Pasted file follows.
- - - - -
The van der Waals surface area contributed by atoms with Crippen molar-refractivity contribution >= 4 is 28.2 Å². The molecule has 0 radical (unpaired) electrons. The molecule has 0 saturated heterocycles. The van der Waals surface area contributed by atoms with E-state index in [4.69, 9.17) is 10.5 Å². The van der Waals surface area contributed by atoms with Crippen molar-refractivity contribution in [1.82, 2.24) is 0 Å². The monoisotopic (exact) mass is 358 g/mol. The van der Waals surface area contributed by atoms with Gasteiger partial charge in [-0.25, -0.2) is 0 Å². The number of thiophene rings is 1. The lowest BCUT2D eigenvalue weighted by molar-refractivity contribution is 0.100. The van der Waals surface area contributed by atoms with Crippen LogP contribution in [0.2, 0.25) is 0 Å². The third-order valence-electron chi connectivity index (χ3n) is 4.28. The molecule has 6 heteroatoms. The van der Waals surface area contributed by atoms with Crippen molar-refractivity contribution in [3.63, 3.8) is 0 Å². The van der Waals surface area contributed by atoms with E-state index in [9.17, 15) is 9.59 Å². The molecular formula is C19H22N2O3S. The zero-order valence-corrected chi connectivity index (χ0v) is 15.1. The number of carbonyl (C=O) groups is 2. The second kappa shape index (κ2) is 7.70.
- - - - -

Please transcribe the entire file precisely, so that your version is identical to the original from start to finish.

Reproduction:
The van der Waals surface area contributed by atoms with Crippen molar-refractivity contribution >= 4 is 28.2 Å². The molecule has 0 radical (unpaired) electrons. The molecule has 0 saturated heterocycles. The van der Waals surface area contributed by atoms with E-state index in [4.69, 9.17) is 10.5 Å². The van der Waals surface area contributed by atoms with Crippen molar-refractivity contribution in [1.82, 2.24) is 0 Å². The monoisotopic (exact) mass is 358 g/mol. The van der Waals surface area contributed by atoms with Gasteiger partial charge in [-0.25, -0.2) is 0 Å². The number of thiophene rings is 1. The lowest BCUT2D eigenvalue weighted by molar-refractivity contribution is 0.100. The van der Waals surface area contributed by atoms with Crippen LogP contribution in [0.2, 0.25) is 0 Å². The third-order valence-electron chi connectivity index (χ3n) is 4.28. The molecule has 6 heteroatoms. The van der Waals surface area contributed by atoms with Crippen molar-refractivity contribution in [3.63, 3.8) is 0 Å². The van der Waals surface area contributed by atoms with E-state index in [9.17, 15) is 9.59 Å². The molecular formula is C19H22N2O3S. The zero-order valence-corrected chi connectivity index (χ0v) is 15.1. The number of carbonyl (C=O) groups is 2. The second kappa shape index (κ2) is 7.70.